Smriti Mandhana after hitting a century. ©Getty Images

India continued their good form against the White Ferns by registering a mammoth nine- wicket win over them. After defeating them in both the Women’s World Cup and the Women’s T20 World Cup, India continued the trend by triumphing over the White Ferns in the first ODI of a three match ODI series.

Their victory was on the back of India’s third-highest opening partnership in ODI’s; a massive 190-run stand between centurion Smriti Mandhana and Jemimah Rodrigues (81*). With just three runs left to claim the win, Mandhana was dismissed for 105- her fourth ODI ton- but not before she had won the match for her side.

“The wicket was really good to bat on, and initially we just played according to the merit of the ball. We just had to react to the ball, because they had good pacers,” Mandhana reflected post-match. “The plan was to see how the new ball was doing. This was the first time we were batting in New Zealand, and we didn’t really know … we watched a bit of the men’s match and also how the first innings went. So we decided to just keep it simple, play according to the merit of the ball.”

This meant the Indian openers started slow, especially after seeing their opponents crumble to 192 all-out, despite a strong start by their openers. Mandhana and Rodrigues played the first two overs, bowled by Lea Tahuhu and Hannah Rowe, cautiously, before accelerating. They pushed their run-rate to 5.87, reaching 190 in just over 32 overs. “If we keep going, we score at a really high rate, so we don’t really need to worry about the run-rate,” Mandhana said. “The way we were going, I think we would have been able to chase 280-300. Anything above 260, as a batter you have it at the back of the mind … anything above 260, it would have been tough.”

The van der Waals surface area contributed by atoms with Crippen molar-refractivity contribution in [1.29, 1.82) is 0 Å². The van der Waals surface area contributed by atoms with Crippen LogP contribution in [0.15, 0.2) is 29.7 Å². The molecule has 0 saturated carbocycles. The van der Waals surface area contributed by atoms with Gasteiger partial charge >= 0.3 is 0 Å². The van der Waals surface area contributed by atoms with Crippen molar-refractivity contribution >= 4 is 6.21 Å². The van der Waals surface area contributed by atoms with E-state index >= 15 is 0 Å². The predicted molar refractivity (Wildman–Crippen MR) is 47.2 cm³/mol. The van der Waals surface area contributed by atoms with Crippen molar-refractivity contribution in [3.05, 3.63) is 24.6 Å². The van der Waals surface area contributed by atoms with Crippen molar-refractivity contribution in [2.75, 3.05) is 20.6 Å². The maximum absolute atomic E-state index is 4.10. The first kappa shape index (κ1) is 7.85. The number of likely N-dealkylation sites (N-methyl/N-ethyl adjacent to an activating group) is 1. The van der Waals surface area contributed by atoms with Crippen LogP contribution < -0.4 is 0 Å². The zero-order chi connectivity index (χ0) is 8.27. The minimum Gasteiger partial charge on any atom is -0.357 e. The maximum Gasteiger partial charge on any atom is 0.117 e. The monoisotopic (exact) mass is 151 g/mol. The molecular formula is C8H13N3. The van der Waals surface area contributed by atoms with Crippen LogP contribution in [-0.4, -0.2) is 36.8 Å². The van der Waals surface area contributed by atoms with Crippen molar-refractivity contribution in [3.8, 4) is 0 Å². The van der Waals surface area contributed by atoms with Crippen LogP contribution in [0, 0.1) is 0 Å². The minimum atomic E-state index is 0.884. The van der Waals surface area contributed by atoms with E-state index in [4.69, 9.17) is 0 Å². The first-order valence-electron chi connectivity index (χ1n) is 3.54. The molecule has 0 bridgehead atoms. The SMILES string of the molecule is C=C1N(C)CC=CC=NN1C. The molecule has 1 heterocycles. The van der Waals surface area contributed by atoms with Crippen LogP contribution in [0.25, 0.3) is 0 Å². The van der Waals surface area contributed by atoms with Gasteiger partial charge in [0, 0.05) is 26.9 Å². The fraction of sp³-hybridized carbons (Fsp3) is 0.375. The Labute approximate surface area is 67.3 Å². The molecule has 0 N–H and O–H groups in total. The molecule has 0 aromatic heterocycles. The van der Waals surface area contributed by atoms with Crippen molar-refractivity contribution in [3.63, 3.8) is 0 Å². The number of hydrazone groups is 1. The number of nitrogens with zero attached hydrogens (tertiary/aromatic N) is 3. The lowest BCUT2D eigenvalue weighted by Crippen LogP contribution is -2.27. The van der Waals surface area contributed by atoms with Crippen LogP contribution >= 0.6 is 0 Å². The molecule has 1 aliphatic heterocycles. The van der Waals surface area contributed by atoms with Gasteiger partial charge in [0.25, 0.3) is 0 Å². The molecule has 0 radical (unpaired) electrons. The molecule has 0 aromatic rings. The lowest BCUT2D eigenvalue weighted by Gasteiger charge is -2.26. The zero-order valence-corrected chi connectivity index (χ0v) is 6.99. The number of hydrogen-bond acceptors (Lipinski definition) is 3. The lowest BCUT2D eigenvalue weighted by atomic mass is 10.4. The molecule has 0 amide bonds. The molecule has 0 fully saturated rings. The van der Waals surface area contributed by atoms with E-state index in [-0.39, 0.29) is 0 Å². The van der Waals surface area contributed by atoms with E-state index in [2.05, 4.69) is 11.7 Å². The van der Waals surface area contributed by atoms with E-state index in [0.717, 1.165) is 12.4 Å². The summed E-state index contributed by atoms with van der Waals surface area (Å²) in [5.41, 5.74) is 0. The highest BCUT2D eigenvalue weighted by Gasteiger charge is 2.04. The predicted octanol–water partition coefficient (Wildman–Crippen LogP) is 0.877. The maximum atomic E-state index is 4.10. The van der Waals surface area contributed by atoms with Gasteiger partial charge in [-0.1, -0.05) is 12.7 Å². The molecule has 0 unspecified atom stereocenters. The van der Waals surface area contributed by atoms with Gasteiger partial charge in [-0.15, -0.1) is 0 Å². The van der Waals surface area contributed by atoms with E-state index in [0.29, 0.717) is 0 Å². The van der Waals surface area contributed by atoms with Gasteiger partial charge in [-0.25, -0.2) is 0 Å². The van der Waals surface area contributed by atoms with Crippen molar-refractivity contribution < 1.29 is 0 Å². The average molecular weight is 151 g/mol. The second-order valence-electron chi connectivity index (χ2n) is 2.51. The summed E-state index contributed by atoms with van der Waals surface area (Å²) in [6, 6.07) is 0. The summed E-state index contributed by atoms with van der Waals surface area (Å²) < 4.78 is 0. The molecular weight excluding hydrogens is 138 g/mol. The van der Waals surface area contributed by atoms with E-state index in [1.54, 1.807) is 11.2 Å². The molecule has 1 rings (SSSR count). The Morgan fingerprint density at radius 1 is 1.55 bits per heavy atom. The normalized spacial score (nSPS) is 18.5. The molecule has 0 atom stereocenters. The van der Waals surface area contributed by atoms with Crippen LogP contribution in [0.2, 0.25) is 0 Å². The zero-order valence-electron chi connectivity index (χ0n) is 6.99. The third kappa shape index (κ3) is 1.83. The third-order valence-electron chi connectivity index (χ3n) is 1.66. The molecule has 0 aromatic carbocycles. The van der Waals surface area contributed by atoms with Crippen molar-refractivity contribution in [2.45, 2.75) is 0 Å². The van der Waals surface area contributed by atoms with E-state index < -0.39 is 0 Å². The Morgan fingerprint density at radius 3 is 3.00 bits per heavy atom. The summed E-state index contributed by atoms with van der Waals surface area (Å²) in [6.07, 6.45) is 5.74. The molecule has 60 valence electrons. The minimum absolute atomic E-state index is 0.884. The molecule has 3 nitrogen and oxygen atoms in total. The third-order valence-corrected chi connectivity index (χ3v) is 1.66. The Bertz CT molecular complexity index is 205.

In the first innings, Suzie Bates (36) and Sophie Devine (28) had put on a 61-run opening stand for New Zealand, laying a solid foundation for the rest of the innings. However, after the first wicket fell, India claimed scalps at regular intervals. This meant that though players like Amy Satterthwaite (31), Amelia Kerr (28) and Rowe (25) got starts, they were unable to build on them.

“Suzie and Sophie batted pretty well at the top, and built a bit of a platform, but we didn’t get a big enough partnership at any stage of the innings (after that)” remarked Satterthwaite, after the match. “A lot of people got starts, 20s and 30s, and didn’t kick on. There were a lot of dot balls and we created our own pressure, tried to release it with a shot that’s not really on.”

Then, in the second innings, New Zealand needed to build pressure and take wickets, if they were to set up a close match. However, when the dot balls did start to add up and pressure mounted, the bowlers would leak a boundary-ball, and all the pressure would be lifted.

“Certainly with the ball, at times we weren’t patient enough,” Satterthwaite said. “We didn’t create enough pressure and didn’t string enough dot balls together, and always released it with a four ball. So you’re chasing your tail constantly and that makes it pretty tough.”

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